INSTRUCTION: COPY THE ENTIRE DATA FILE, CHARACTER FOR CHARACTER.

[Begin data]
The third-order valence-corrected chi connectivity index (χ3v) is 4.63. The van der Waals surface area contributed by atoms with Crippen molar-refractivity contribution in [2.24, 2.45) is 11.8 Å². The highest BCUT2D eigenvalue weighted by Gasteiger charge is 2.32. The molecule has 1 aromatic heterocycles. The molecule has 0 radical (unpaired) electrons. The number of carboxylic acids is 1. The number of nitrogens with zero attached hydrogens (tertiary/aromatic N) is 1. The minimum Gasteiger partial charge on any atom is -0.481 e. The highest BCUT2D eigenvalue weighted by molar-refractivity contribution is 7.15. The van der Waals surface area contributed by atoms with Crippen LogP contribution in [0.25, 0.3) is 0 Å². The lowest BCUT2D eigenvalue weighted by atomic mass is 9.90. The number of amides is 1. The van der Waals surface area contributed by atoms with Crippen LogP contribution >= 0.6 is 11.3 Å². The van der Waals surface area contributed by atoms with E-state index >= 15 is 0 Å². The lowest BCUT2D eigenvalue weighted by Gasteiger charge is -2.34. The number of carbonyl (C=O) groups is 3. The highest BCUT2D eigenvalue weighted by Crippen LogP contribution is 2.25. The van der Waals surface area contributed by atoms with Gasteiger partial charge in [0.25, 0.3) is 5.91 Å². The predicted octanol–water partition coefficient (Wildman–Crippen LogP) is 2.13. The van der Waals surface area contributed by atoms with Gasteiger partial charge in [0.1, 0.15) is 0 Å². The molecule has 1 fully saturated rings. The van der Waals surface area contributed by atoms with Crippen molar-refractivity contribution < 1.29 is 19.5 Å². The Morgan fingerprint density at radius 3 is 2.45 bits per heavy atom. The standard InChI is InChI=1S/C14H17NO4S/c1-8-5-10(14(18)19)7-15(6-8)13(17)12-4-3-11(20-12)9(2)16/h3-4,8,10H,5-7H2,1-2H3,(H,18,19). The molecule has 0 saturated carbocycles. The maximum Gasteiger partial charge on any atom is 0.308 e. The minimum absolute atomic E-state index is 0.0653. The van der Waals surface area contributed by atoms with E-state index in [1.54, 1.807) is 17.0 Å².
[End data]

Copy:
The third-order valence-corrected chi connectivity index (χ3v) is 4.63. The van der Waals surface area contributed by atoms with Crippen molar-refractivity contribution in [2.24, 2.45) is 11.8 Å². The highest BCUT2D eigenvalue weighted by Gasteiger charge is 2.32. The molecule has 1 aromatic heterocycles. The molecule has 0 radical (unpaired) electrons. The number of carboxylic acids is 1. The number of nitrogens with zero attached hydrogens (tertiary/aromatic N) is 1. The minimum Gasteiger partial charge on any atom is -0.481 e. The highest BCUT2D eigenvalue weighted by molar-refractivity contribution is 7.15. The van der Waals surface area contributed by atoms with Crippen LogP contribution in [0.25, 0.3) is 0 Å². The lowest BCUT2D eigenvalue weighted by atomic mass is 9.90. The number of amides is 1. The van der Waals surface area contributed by atoms with Crippen LogP contribution >= 0.6 is 11.3 Å². The van der Waals surface area contributed by atoms with E-state index >= 15 is 0 Å². The lowest BCUT2D eigenvalue weighted by Gasteiger charge is -2.34. The number of carbonyl (C=O) groups is 3. The highest BCUT2D eigenvalue weighted by Crippen LogP contribution is 2.25. The van der Waals surface area contributed by atoms with Gasteiger partial charge in [0.25, 0.3) is 5.91 Å². The predicted octanol–water partition coefficient (Wildman–Crippen LogP) is 2.13. The van der Waals surface area contributed by atoms with Gasteiger partial charge in [0.1, 0.15) is 0 Å². The molecule has 1 fully saturated rings. The van der Waals surface area contributed by atoms with Crippen molar-refractivity contribution < 1.29 is 19.5 Å². The Morgan fingerprint density at radius 3 is 2.45 bits per heavy atom. The standard InChI is InChI=1S/C14H17NO4S/c1-8-5-10(14(18)19)7-15(6-8)13(17)12-4-3-11(20-12)9(2)16/h3-4,8,10H,5-7H2,1-2H3,(H,18,19). The molecule has 0 saturated carbocycles. The maximum Gasteiger partial charge on any atom is 0.308 e. The minimum absolute atomic E-state index is 0.0653. The van der Waals surface area contributed by atoms with E-state index in [1.54, 1.807) is 17.0 Å².